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Now no one, unless mad, could be ignorant of all these circumstances together; nor yet, obviously, of (l) the agent—for a man must know who he is himself. But a man may be ignorant of (2) what he is doing, as for instance when people say ‘it slipped out while they were speaking,’ or ‘they were not aware that the matter was a secret,’ as Aeschylus said of the Mysteries1; or that ‘they let it off when they only meant to show how it worked’ as the prisoner pleaded in the catapult case. Again (3) a person might mistake his son for an enemy, as Merope does2; or (4) mistake a sharp spear for one with a button on it, or a heavy stone for a pumice-stone; or (5) one might kill a man by giving him medicine with the intention of saving his life; or (6) in loose wrestling3 hit him a blow when meaning only to grip his hand.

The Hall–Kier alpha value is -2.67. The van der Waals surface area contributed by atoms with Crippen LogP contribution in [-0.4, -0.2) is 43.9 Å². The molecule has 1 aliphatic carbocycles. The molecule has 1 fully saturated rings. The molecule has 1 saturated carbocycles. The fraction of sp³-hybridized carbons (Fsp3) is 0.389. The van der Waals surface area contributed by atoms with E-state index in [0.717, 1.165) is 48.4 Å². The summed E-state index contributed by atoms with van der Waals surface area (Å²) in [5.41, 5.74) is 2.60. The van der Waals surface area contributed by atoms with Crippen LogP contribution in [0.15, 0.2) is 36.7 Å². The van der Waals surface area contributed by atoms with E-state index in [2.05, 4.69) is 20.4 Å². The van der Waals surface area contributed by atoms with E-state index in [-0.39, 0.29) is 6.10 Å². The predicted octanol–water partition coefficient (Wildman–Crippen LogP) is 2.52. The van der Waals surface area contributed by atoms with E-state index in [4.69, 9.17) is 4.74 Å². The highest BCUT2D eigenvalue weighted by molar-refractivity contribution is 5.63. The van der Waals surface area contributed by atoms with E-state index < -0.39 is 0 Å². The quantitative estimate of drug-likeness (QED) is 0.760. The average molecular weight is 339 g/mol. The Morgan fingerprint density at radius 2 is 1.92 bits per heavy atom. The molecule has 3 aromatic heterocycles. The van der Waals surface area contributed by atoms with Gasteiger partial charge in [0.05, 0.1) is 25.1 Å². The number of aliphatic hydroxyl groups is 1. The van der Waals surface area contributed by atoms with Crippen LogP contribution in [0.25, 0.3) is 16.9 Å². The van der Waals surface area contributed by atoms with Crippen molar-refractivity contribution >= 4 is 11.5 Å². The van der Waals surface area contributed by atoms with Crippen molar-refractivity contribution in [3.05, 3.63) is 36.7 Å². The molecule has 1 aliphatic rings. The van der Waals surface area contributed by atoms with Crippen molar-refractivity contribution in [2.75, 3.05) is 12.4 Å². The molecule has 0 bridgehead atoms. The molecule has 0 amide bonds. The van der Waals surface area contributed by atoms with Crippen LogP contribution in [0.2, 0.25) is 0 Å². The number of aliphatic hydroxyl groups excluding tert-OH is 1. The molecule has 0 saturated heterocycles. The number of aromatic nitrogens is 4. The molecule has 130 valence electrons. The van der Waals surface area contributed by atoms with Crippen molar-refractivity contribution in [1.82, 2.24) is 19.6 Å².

1 Aeschylus was accused before the Areopagus of having divulged the Mysteries of Demeter in certain of his tragedies, but was acquitted. A phrase of his, ‘It came to my mouth,’ became proverbial (Plat. Rep. 563c, etc.), and he may have used it on this occasion.

2 In the lost Cresphontes of Euripides.

3 A style of wrestling in which the adversaries only gripped each other's hands without closing.

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